Increasing greenhouse gas emissions drive up the risk of severe droughts, or megadroughts, in the US southwest and central plains, according to a study by NASA.
According to the research, which has been published in the journal Science Advances, the current likelihood of a megadrought, defined as a drought lasting more than three decades, is 12%. If greenhouse gas emissions stop increasing by mid-century the findings suggest the likelihood of a megadrought could reach more than 60%.
If the world fails to slow emissions over the next 35 years and greenhouse gas emissions continue to increase along current trajectories throughout this century the risk of a drought lasting decades between 2050 and 2099 rises further to 80%.
Ben Cook, climate scientist at Nasa’s Goddard Institute for Space Studies and Columbia University, who led the study, said, “Natural droughts like the 1930s dust bowl and the current drought in the southwest have historically lasted maybe a decade of a little less. What the results are saying is we’re going to get a drought similar to those events, but it is probably going to last at least 30 to 35 years.”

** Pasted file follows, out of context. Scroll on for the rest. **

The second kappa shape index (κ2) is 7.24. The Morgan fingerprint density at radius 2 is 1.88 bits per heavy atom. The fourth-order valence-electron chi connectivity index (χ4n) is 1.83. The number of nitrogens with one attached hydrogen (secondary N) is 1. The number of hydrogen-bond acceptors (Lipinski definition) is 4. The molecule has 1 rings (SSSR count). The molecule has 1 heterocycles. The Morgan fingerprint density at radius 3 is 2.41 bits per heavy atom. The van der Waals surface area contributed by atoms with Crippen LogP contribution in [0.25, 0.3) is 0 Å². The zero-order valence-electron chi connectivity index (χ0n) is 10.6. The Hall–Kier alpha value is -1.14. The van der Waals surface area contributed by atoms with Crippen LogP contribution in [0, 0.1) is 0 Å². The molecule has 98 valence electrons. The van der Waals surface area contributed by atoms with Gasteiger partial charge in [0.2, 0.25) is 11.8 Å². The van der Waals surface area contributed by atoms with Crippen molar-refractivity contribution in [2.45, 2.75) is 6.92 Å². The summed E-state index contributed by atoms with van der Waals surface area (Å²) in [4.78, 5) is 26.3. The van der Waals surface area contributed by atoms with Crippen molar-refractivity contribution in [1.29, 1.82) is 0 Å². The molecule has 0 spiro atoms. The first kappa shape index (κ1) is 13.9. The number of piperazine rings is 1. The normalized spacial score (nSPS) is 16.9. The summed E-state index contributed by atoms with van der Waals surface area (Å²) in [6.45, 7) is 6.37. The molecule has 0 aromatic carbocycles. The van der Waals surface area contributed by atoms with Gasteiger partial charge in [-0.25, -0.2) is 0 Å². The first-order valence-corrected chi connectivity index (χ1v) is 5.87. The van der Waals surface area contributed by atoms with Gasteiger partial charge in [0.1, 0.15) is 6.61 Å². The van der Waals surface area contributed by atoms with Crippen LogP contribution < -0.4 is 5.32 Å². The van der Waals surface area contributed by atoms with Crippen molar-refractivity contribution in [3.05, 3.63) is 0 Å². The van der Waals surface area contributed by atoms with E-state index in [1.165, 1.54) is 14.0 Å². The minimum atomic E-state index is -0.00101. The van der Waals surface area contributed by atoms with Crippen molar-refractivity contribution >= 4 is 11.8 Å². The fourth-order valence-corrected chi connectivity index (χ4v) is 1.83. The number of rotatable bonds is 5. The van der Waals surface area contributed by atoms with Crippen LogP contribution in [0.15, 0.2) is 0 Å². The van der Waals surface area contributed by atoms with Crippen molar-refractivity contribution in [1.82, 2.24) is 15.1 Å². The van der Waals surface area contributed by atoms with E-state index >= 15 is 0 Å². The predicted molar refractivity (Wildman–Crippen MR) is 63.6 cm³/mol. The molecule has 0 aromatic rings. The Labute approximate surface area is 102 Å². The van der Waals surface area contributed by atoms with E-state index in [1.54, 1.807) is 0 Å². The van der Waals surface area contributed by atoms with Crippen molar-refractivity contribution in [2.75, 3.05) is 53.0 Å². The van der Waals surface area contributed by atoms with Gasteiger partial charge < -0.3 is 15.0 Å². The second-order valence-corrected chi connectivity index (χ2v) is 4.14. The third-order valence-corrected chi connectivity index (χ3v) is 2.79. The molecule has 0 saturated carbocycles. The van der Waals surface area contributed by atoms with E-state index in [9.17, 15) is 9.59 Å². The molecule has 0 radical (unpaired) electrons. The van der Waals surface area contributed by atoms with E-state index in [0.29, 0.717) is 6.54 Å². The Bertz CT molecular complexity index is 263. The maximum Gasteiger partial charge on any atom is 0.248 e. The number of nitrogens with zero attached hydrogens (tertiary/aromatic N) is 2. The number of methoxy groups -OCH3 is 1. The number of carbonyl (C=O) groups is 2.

Researchers used 17 different climate models for each of the emissions scenarios, the findings suggest that if greenhouse gas emissions continue to rise, so will the threat of prolonged drought.
The study also compared the findings to megadroughts that took place between 1100 and 1300 in North America. These medieval droughts were similar to droughts in recent years but lasted much longer. However, in both the moderate and business-as-usual emissions scenario’s of the study the future is predicated to be drier with the risk of such an event significantly higher.
Climate scientist Kevin Anchukaitis, from the Woods Hole Oceanographic Institute, who was not involved in the study, commented, “Those droughts had profound ramifications living in North America at the time. These findings require us to think about how we would adapt if even more severe droughts lasting over a decade were to occur in our future.”
Photo: Anthony Quintano via Flickr